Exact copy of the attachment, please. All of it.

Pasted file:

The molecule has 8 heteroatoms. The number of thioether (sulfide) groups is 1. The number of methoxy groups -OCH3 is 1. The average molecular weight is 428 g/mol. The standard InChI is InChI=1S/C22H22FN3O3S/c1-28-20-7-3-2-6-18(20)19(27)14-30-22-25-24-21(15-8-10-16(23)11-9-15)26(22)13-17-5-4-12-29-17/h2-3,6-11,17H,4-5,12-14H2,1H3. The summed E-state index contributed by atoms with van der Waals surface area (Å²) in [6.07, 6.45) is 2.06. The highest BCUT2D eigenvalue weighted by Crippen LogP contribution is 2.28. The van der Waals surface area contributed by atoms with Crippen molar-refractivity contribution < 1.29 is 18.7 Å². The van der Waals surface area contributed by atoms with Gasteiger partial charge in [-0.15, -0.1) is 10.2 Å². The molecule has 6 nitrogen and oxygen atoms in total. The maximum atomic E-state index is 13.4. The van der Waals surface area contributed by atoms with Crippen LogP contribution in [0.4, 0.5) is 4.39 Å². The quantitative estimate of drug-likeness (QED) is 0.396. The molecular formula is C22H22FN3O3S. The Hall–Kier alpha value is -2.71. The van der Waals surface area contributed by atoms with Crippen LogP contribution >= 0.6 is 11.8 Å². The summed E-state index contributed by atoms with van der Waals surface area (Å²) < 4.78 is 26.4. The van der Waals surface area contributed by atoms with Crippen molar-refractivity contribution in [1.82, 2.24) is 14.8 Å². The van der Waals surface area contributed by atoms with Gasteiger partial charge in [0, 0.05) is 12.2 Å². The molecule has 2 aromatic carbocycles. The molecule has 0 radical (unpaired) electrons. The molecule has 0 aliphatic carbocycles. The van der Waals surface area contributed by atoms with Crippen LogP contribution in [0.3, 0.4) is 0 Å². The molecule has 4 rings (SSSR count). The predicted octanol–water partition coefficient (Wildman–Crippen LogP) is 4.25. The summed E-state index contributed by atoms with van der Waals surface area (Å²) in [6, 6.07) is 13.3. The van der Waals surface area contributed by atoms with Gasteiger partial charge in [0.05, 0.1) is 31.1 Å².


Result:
The molecule has 8 heteroatoms. The number of thioether (sulfide) groups is 1. The number of methoxy groups -OCH3 is 1. The average molecular weight is 428 g/mol. The standard InChI is InChI=1S/C22H22FN3O3S/c1-28-20-7-3-2-6-18(20)19(27)14-30-22-25-24-21(15-8-10-16(23)11-9-15)26(22)13-17-5-4-12-29-17/h2-3,6-11,17H,4-5,12-14H2,1H3. The summed E-state index contributed by atoms with van der Waals surface area (Å²) in [6.07, 6.45) is 2.06. The highest BCUT2D eigenvalue weighted by Crippen LogP contribution is 2.28. The van der Waals surface area contributed by atoms with Crippen molar-refractivity contribution < 1.29 is 18.7 Å². The van der Waals surface area contributed by atoms with Gasteiger partial charge in [-0.15, -0.1) is 10.2 Å². The molecule has 6 nitrogen and oxygen atoms in total. The maximum atomic E-state index is 13.4. The van der Waals surface area contributed by atoms with Crippen LogP contribution in [0.4, 0.5) is 4.39 Å². The quantitative estimate of drug-likeness (QED) is 0.396. The molecular formula is C22H22FN3O3S. The Hall–Kier alpha value is -2.71. The van der Waals surface area contributed by atoms with Crippen LogP contribution >= 0.6 is 11.8 Å². The summed E-state index contributed by atoms with van der Waals surface area (Å²) < 4.78 is 26.4. The van der Waals surface area contributed by atoms with Crippen molar-refractivity contribution in [1.82, 2.24) is 14.8 Å². The van der Waals surface area contributed by atoms with Gasteiger partial charge in [0, 0.05) is 12.2 Å². The molecule has 2 aromatic carbocycles. The molecule has 0 radical (unpaired) electrons. The molecule has 0 aliphatic carbocycles. The van der Waals surface area contributed by atoms with Crippen LogP contribution in [0.3, 0.4) is 0 Å². The molecule has 4 rings (SSSR count). The predicted octanol–water partition coefficient (Wildman–Crippen LogP) is 4.25. The summed E-state index contributed by atoms with van der Waals surface area (Å²) in [6, 6.07) is 13.3. The van der Waals surface area contributed by atoms with Gasteiger partial charge in [0.05, 0.1) is 31.1 Å².